## July 4, 2011

### Mobile of the Fourth Dimension

An intricate geometric framework of linked pentagons hangs in the atrium of the Fields Institute for Research in Mathematical Sciences in Toronto. The five-foot-diameter construction resembles a giant soccer ball stripped of its skin to reveal an elaborate supporting structure.

Created by Marc Pelletier, the stainless-steel sculpture represents a mathematical object known as the 120-cell. It is a three-dimensional shadow, or projection, of a four-dimensional dodecahedron.

A regular dodecahedron has 30 edges and 12 faces, each of which is a regular pentagon. Its four-dimensional analog—a polydodecahedron or hyperdodecahedron—contains 120 dodecahedra, three to an edge. The resulting 120-cell consists of 720 pentagons and has 600 vertices and 1200 edges.

Pelletier's sculpture embodies one possible, particularly symmetric projection of this four-dimensional object in three dimensions. In this projection, not all of the 120 dodecahedra of the 120-cell are visible explicitly. As it slowly rotates, it shows off its various symmetries.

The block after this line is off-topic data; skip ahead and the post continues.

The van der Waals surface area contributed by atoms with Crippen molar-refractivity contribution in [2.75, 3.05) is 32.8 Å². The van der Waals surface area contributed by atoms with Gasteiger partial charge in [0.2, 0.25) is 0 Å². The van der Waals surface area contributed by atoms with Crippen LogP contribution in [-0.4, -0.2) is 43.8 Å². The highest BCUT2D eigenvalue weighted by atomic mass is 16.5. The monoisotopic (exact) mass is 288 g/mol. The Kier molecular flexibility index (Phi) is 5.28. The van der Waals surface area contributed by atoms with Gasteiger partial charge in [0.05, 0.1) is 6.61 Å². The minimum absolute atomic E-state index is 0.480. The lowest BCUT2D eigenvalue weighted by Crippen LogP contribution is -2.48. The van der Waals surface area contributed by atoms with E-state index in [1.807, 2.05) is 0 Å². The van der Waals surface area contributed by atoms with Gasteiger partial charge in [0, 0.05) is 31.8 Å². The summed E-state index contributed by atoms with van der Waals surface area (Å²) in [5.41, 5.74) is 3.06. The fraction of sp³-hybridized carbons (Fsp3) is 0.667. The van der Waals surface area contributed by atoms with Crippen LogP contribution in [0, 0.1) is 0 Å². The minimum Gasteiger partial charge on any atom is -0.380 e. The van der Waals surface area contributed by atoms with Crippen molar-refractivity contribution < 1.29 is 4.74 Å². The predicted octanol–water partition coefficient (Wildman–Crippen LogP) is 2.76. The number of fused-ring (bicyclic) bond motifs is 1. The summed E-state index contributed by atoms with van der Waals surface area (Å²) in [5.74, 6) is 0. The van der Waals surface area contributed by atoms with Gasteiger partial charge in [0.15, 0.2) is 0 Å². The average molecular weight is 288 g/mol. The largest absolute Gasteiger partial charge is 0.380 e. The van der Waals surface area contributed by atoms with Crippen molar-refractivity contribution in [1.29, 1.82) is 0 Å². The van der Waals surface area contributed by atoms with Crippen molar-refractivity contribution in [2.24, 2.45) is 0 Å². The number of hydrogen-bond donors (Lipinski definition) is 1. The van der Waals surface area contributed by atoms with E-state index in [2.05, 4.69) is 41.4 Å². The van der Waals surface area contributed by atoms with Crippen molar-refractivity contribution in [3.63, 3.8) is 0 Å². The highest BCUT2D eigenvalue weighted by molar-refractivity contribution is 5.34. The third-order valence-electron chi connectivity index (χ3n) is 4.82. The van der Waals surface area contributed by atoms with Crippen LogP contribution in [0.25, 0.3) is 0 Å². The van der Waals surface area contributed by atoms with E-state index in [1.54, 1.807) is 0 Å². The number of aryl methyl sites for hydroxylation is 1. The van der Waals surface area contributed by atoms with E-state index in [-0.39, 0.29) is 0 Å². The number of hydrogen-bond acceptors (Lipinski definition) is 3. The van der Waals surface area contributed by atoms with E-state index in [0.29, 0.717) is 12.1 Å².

The sculpture features an undistorted dodecahedron at its center. This dodecahedron is surrounded by 12 others, which are only slightly distorted by foreshortening. Proceeding outward, the next layer has 20 dodecahedra, then 12 more that are considerably flattened by foreshortening. The final layer consists of 30 dodecahedra that are seen edge-on and so appear flat, delineating the sculpture's outer surface. Steel rods define the edges.

Installed and dedicated in 2002, the Fields Institute sculpture honors geometer H.S.M. Coxeter, who described the 120-cell in his classic book Regular Polytopes. Coxeter died in 2003 at the age of 96.

Pelletier later produced a copy of this sculpture for Princeton mathematician John H. Conway. It was on display in 2006 and 2007 at a temporary outdoor art space known as Quark Park, in Princeton, N.J. (see "Quark Park").

Photos by I. Peterson